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2010 Aquarius Mission - If Reefs could talk
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Aquarius 2010: Science Programs

Social Foraging
Lead Scientists: Peter Auster, Ph.D. and James Lindholm, Ph.D

coralEveryone has heard about competition and predation in the natural world; animals eat each other. Yet sometimes animals such as coral reef fishes actually work together to feed as a group, a behavior called "social foraging". Which fishes engage in this behavior? Where do they do it? And how does social foraging affect the diversity of fishes on a coral reef? The Doctors Auster and Lindholm continue their investigation into the curious world of social foraging as part of the "Aquarius 2010: If Reefs Could Talk II" mission. To learn more about this exciting research check out the Oct. 14th noon (EDT) show from Aquarius!

Long-Term Monitoring of Biodiversity and Cryptic Species
Lead Scientist: Steve Gittings, Ph.D.

Some species, like the brittle star, are called "cryptic species", they spend much of their time hiding from predators and well-designed to do so. By observing a single study site repeatedly over time, Dr. Gittings and his team have found that the number of brittle stars near the Aquarius Reef Base is changing. But how, why, and what does this mean for the health and future of the reef? Returning to the site during this mission, Dr. Gittings hopes to offer new insights into the condition of the reef. To learn more about cryptic species and reef monitoring, check out the Oct. 16th noon (EDT) show from Aquarius!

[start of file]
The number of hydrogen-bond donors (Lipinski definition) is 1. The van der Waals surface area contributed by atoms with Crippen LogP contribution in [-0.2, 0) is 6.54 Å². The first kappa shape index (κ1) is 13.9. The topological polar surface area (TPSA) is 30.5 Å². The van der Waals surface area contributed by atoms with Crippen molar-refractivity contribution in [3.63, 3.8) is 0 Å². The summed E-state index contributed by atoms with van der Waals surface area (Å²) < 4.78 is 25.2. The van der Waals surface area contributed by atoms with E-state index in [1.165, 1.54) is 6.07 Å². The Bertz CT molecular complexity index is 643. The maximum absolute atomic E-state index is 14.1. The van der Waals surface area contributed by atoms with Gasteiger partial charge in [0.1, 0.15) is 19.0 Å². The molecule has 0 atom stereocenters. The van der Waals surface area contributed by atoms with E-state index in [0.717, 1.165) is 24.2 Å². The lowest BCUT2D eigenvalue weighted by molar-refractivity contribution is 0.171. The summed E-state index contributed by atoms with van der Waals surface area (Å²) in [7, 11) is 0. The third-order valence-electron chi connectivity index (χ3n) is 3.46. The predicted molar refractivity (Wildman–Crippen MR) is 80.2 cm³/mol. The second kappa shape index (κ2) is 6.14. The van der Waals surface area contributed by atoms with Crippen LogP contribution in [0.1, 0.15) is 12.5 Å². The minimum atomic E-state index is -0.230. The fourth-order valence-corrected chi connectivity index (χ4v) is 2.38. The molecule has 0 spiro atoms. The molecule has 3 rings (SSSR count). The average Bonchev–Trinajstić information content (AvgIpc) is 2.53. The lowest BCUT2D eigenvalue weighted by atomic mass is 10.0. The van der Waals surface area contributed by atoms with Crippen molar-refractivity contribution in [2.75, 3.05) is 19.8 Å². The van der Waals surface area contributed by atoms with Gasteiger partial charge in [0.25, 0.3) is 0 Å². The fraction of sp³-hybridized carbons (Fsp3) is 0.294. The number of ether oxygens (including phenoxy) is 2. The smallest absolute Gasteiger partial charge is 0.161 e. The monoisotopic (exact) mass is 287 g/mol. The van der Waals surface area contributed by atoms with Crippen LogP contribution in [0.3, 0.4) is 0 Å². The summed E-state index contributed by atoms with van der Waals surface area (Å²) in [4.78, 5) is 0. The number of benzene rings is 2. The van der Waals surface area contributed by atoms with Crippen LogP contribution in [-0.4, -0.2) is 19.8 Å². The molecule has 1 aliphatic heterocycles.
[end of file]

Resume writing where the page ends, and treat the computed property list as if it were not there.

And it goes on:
Testing 3-D Fish Tracking Through Echosounding
Lead Scientists: Chris Taylor, Ph.D and John Burke, Ph.D.

Echosound technology is a promising new technique that samples fish populations from the surface through high-resolution acoustic imaging. This approach provides critical new insight into fish behavior, particularly at night, when diver surveys are least effective!. In this important test of methods, acoustic data will be compared to the information gathered by the aquanauts to determine the effectiveness of echosounding as a tool for studying underwater communities. To learn more about this innovative work, check out the Oct. 15th noon (EDT) show from Aquarius!

Invasive species: Lionfish and Orange Cup Corals

coralInvasive species are rapidly becoming common in marine environments around the world. In the Florida Keys, two of the most recent entrants to the ecosystem are Lionfish and orange cup corals, both of which are native to the Pacific Ocean. One of the primary advantages of diving from Aquarius is the many hours that the Aquanauts can spend swimming around the reef. During the mission, while out conducting the other projects described above, Aquanauts will record any sightings of two invasive species, noting how many they see, where they are, and what they are doing there. To learn more about this work, check out the Oct. 16th noon (EDT) show from Aquarius!

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